Ashley Hill railway station
Site of the station (1992)
|Area||City of Bristol|
|Original company||Bristol and South Wales Union Railway|
|Pre-grouping||Great Western Railway|
|Post-grouping||Great Western Railway|
|13 August 1864||Station opens|
|23 November 1964||Station closes|
|Disused railway stations in the United Kingdom|
|Closed railway stations in Britain
A B C D–F G H–J K–L M–O P–R S T–V W–Z
Ashley Hill railway station was a railway station serving the area of Ashley Down in the north of Bristol, England. It was located on what is now known as the Filton line. It was served by stopping trains to Severn Beach (via Pilning), Avonmouth (via Chittening) and Swindon (via Badminton).
The station was opened in 1864 by the Bristol and South Wales Union Railway, which was absorbed by the Great Western Railway in 1868. The station passed to the Western Region of British Railways on nationalisation in 1948. It was closed by the British Railways Board in 1964.
|Preceding station||Historical railways||Following station|
Line and station open
|Great Western Railway
Bristol and South Wales Union Railway
Line open, station closed
The site today
Trains running between Bristol Temple Meads and Bristol Parkway pass the site. Remains of one of the platforms are clearly visible.
In 2001 the station was selected to be reopened as "Ashley Down" and used as a stop for the proposed Bristol Supertram project. This was planned to operate as a 30-minute service between Broadmead Shopping Centre and North Bristol, but the project was cancelled in 2004.
The line through Ashley Hill is due to be electrified by 2017 as part of the Great Western Main Line electrification project. The electrification scheme also includes the four-tracking of Filton Bank, which will allow more services between Parkway and Bristol Temple Meads, and separate fast inter-city services from local stopping services.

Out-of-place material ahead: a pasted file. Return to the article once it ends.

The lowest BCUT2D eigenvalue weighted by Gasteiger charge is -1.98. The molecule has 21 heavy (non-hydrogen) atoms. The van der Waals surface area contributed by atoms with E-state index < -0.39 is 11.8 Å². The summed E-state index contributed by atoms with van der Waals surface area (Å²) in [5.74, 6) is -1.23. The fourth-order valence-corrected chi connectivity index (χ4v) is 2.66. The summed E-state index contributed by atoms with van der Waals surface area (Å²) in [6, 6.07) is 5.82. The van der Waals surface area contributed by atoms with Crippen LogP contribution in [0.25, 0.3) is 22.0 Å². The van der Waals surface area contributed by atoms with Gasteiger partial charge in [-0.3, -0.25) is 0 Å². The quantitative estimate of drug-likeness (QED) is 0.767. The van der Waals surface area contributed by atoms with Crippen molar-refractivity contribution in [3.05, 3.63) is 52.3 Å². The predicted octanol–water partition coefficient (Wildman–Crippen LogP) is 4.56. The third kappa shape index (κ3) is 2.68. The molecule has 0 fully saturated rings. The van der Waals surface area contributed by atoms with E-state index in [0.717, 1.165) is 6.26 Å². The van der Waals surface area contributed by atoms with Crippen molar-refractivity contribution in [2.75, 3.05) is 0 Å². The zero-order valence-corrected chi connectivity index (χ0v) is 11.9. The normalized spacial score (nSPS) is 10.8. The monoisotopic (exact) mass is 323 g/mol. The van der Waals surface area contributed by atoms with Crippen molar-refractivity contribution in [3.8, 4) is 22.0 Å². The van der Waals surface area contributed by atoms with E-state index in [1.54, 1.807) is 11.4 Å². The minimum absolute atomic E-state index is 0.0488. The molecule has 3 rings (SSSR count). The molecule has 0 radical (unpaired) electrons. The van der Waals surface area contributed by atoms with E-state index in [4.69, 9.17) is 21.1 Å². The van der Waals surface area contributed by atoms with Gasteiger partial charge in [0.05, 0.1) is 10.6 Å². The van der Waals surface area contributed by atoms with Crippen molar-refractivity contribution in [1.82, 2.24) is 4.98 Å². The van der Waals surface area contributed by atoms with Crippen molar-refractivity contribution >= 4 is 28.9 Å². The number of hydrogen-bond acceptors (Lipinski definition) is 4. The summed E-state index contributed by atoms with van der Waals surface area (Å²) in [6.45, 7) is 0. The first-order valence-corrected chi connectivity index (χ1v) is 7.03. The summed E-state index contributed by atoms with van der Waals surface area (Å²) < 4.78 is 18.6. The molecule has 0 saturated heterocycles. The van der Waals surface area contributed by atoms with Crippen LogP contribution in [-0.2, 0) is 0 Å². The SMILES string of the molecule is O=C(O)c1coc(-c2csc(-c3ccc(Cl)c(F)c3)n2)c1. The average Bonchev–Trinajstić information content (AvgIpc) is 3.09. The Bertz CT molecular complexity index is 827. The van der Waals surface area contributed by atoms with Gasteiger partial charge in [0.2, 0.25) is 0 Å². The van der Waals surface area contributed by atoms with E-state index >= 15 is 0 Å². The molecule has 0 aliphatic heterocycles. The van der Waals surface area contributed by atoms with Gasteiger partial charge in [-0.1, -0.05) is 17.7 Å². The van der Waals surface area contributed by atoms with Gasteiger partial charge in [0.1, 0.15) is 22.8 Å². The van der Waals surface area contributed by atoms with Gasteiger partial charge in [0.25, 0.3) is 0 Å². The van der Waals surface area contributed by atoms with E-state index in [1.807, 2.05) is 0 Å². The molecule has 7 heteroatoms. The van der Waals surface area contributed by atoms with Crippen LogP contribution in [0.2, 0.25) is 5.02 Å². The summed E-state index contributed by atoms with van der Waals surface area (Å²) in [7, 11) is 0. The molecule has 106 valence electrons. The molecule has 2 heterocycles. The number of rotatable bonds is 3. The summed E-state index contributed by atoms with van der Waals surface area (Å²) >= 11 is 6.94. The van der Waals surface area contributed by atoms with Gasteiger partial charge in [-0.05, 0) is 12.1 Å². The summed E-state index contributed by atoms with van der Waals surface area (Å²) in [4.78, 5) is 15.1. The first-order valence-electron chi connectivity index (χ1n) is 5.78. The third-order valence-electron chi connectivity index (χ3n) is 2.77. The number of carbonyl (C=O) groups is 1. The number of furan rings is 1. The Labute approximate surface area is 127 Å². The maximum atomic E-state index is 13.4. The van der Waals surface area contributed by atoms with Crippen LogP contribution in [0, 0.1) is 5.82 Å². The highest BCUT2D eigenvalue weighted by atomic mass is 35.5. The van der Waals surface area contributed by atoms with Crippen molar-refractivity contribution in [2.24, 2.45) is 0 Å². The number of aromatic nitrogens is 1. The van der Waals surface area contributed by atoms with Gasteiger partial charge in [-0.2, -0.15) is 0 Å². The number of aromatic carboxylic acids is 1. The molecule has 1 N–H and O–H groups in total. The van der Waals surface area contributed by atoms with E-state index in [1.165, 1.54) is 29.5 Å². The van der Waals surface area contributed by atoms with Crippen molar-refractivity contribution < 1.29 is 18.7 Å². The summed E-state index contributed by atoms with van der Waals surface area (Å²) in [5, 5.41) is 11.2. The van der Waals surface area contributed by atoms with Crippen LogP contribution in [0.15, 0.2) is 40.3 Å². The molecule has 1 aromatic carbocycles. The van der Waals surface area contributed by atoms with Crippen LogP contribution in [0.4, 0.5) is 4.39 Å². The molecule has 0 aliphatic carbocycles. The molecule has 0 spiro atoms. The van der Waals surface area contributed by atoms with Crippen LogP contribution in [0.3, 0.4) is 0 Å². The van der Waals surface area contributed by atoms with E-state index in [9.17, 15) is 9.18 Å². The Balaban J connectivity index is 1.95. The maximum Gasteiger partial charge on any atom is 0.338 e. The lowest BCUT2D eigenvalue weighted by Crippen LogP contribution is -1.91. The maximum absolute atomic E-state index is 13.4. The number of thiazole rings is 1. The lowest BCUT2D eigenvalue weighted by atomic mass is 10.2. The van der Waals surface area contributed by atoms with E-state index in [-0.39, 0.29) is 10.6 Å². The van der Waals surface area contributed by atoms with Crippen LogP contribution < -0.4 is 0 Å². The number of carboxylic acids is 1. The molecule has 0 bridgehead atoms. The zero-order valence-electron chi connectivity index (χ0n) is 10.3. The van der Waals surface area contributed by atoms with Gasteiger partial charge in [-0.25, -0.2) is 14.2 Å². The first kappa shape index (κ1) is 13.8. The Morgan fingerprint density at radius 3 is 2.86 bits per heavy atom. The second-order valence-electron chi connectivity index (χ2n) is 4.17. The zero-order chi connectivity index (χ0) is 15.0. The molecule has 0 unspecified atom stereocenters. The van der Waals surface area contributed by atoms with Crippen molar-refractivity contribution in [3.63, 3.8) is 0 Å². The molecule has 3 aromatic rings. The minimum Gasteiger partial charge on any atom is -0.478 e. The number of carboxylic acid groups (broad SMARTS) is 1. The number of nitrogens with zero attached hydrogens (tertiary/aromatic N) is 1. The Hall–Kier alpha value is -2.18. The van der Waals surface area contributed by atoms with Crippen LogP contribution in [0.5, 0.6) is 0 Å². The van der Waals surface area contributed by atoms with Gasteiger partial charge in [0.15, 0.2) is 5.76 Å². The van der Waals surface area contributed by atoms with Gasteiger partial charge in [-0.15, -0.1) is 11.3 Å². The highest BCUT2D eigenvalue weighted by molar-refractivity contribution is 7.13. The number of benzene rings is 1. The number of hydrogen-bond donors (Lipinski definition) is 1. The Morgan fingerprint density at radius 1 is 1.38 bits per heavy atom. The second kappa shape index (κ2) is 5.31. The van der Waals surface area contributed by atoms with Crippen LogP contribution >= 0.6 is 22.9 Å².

It was suggested that Ashley Hill station be reopened as part of the Greater Bristol Metro scheme. The reopening was supported by Bristol City Council, Network Rail, local MPs and local rail groups, and would have provided rail access to local colleges and to the County Ground, home of Gloucestershire County Cricket Club. However, it was ruled out by Network Rail due to modern regulations regarding the track gradient in stations, and also due to the high cost of removing an embankment.
- "Modernising the Great Western" (PDF). Network Rail. Retrieved 9 June 2012.
- "Bristol to London line to be electrified". This Is Bristol. Northcliffe Media. 23 July 2009. Retrieved 5 April 2012.
- "Green light for long-awaited rail improvements". The Post, Bristol. Northcliffe Media. 17 July 2012. Retrieved 29 September 2013.
- Broadbent, Steve (16–29 May 2012). "Ship-shape and Bristol fashion". RAIL. No. 696. pp. 46–53.
- White, James (13 March 2009). "Item 04: Greater Bristol Metro" (PDF). West of England Partnership. Retrieved 28 December 2011.
- "Campaign for trains from Bristol Temple Meads every half hour". This is Bristol. Northcliffe Media. 17 January 2012. Retrieved 19 January 2012.
- "Study to take place into plans for new station". The Bristol Post. Northcliffe Media. 17 September 2013. Retrieved 10 October 2013.
- Wood, Dave (16 September 2013). "New tracks, new stations will provide opportunities". Retrieved 10 October 2013.
- "Costs set to signal end of plan to reopen city railway station". Bristol Post. Local World. 6 November 2013. Retrieved 26 November 2013.
- Johnston, Howard (27 November – 10 December 2013). "Regional News". RAIL. Vol. 736. Haymarket Publishing. p. 24.
- Butt, R. V. J. (1995). The Directory of Railway Stations: details every public and private passenger station, halt, platform and stopping place, past and present (1st ed.). Sparkford: Patrick Stephens Ltd. ISBN 1-8526-0508-1. OCLC 60251199.
- Jowett, Alan (2000). Jowett's Nationalised Railway Atlas (1st ed.). Penryn, Cornwall: Atlantic Transport Publishers. ISBN 0-9068-9999-0. OCLC 228266687.